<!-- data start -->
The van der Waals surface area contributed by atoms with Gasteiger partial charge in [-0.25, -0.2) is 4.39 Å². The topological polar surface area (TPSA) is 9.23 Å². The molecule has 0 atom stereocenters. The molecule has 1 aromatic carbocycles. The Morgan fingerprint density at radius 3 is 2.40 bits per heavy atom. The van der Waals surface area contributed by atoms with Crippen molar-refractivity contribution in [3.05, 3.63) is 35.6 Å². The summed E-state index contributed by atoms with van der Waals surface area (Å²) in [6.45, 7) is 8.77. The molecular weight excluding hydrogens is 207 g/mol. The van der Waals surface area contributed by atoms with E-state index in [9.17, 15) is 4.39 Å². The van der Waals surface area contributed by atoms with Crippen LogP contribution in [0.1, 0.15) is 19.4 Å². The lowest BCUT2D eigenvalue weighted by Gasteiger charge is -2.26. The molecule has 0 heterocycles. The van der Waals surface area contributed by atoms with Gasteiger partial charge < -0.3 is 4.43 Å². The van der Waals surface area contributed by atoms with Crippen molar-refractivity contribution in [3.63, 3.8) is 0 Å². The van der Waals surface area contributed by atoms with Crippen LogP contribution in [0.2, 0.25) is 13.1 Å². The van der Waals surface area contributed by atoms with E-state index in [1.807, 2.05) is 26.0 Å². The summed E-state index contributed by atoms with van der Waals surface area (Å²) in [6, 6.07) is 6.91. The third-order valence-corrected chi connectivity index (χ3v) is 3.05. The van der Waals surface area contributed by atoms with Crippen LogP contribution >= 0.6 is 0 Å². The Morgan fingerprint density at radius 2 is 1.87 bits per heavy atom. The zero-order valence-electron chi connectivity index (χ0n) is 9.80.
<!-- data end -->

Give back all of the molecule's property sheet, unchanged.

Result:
The van der Waals surface area contributed by atoms with Gasteiger partial charge in [-0.25, -0.2) is 4.39 Å². The topological polar surface area (TPSA) is 9.23 Å². The molecule has 0 atom stereocenters. The molecule has 1 aromatic carbocycles. The Morgan fingerprint density at radius 3 is 2.40 bits per heavy atom. The van der Waals surface area contributed by atoms with Crippen molar-refractivity contribution in [3.05, 3.63) is 35.6 Å². The summed E-state index contributed by atoms with van der Waals surface area (Å²) in [6.45, 7) is 8.77. The molecular weight excluding hydrogens is 207 g/mol. The van der Waals surface area contributed by atoms with E-state index in [9.17, 15) is 4.39 Å². The van der Waals surface area contributed by atoms with Crippen LogP contribution in [0.1, 0.15) is 19.4 Å². The lowest BCUT2D eigenvalue weighted by Gasteiger charge is -2.26. The molecule has 0 heterocycles. The van der Waals surface area contributed by atoms with Gasteiger partial charge < -0.3 is 4.43 Å². The van der Waals surface area contributed by atoms with Crippen molar-refractivity contribution in [3.63, 3.8) is 0 Å². The van der Waals surface area contributed by atoms with Crippen LogP contribution in [0.2, 0.25) is 13.1 Å². The van der Waals surface area contributed by atoms with E-state index in [1.807, 2.05) is 26.0 Å². The summed E-state index contributed by atoms with van der Waals surface area (Å²) in [6, 6.07) is 6.91. The third-order valence-corrected chi connectivity index (χ3v) is 3.05. The van der Waals surface area contributed by atoms with Crippen LogP contribution >= 0.6 is 0 Å². The Morgan fingerprint density at radius 2 is 1.87 bits per heavy atom. The zero-order valence-electron chi connectivity index (χ0n) is 9.80.